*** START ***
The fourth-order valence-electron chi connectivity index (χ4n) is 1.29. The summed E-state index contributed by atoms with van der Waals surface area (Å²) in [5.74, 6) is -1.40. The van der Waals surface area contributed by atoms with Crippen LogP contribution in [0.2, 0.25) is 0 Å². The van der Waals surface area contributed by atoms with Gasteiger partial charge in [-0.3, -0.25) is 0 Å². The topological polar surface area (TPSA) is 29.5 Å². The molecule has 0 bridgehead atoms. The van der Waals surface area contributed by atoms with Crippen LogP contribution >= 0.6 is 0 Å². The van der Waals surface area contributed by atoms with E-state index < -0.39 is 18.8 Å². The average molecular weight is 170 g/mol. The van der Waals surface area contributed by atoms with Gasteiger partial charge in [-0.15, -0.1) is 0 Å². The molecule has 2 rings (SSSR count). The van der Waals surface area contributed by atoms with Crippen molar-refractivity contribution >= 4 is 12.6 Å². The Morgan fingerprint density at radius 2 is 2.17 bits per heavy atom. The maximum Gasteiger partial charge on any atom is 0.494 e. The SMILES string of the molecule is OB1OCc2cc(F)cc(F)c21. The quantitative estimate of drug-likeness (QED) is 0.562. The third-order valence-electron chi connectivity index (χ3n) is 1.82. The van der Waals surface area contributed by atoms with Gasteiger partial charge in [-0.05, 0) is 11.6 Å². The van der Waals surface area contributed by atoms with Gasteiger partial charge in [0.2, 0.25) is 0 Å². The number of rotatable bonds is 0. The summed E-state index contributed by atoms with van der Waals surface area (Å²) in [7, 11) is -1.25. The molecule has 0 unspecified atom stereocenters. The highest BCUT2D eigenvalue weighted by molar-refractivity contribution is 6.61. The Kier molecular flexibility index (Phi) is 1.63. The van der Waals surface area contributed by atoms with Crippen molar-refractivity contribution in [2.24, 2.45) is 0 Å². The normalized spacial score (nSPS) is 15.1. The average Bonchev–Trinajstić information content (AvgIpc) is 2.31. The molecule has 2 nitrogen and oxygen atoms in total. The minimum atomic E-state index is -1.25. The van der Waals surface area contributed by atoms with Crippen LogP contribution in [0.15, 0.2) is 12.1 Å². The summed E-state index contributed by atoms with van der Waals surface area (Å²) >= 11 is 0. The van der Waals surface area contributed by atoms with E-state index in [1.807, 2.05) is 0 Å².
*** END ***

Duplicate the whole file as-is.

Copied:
The fourth-order valence-electron chi connectivity index (χ4n) is 1.29. The summed E-state index contributed by atoms with van der Waals surface area (Å²) in [5.74, 6) is -1.40. The van der Waals surface area contributed by atoms with Crippen LogP contribution in [0.2, 0.25) is 0 Å². The van der Waals surface area contributed by atoms with Gasteiger partial charge in [-0.3, -0.25) is 0 Å². The topological polar surface area (TPSA) is 29.5 Å². The molecule has 0 bridgehead atoms. The van der Waals surface area contributed by atoms with Crippen LogP contribution >= 0.6 is 0 Å². The van der Waals surface area contributed by atoms with E-state index < -0.39 is 18.8 Å². The average molecular weight is 170 g/mol. The van der Waals surface area contributed by atoms with Gasteiger partial charge in [-0.15, -0.1) is 0 Å². The molecule has 2 rings (SSSR count). The van der Waals surface area contributed by atoms with Crippen molar-refractivity contribution >= 4 is 12.6 Å². The Morgan fingerprint density at radius 2 is 2.17 bits per heavy atom. The maximum Gasteiger partial charge on any atom is 0.494 e. The SMILES string of the molecule is OB1OCc2cc(F)cc(F)c21. The quantitative estimate of drug-likeness (QED) is 0.562. The third-order valence-electron chi connectivity index (χ3n) is 1.82. The van der Waals surface area contributed by atoms with Gasteiger partial charge in [-0.05, 0) is 11.6 Å². The van der Waals surface area contributed by atoms with Gasteiger partial charge in [0.2, 0.25) is 0 Å². The number of rotatable bonds is 0. The summed E-state index contributed by atoms with van der Waals surface area (Å²) in [7, 11) is -1.25. The molecule has 0 unspecified atom stereocenters. The highest BCUT2D eigenvalue weighted by molar-refractivity contribution is 6.61. The Kier molecular flexibility index (Phi) is 1.63. The van der Waals surface area contributed by atoms with Crippen molar-refractivity contribution in [2.24, 2.45) is 0 Å². The normalized spacial score (nSPS) is 15.1. The average Bonchev–Trinajstić information content (AvgIpc) is 2.31. The molecule has 2 nitrogen and oxygen atoms in total. The minimum atomic E-state index is -1.25. The van der Waals surface area contributed by atoms with Crippen LogP contribution in [0.15, 0.2) is 12.1 Å². The summed E-state index contributed by atoms with van der Waals surface area (Å²) >= 11 is 0. The van der Waals surface area contributed by atoms with E-state index in [1.807, 2.05) is 0 Å².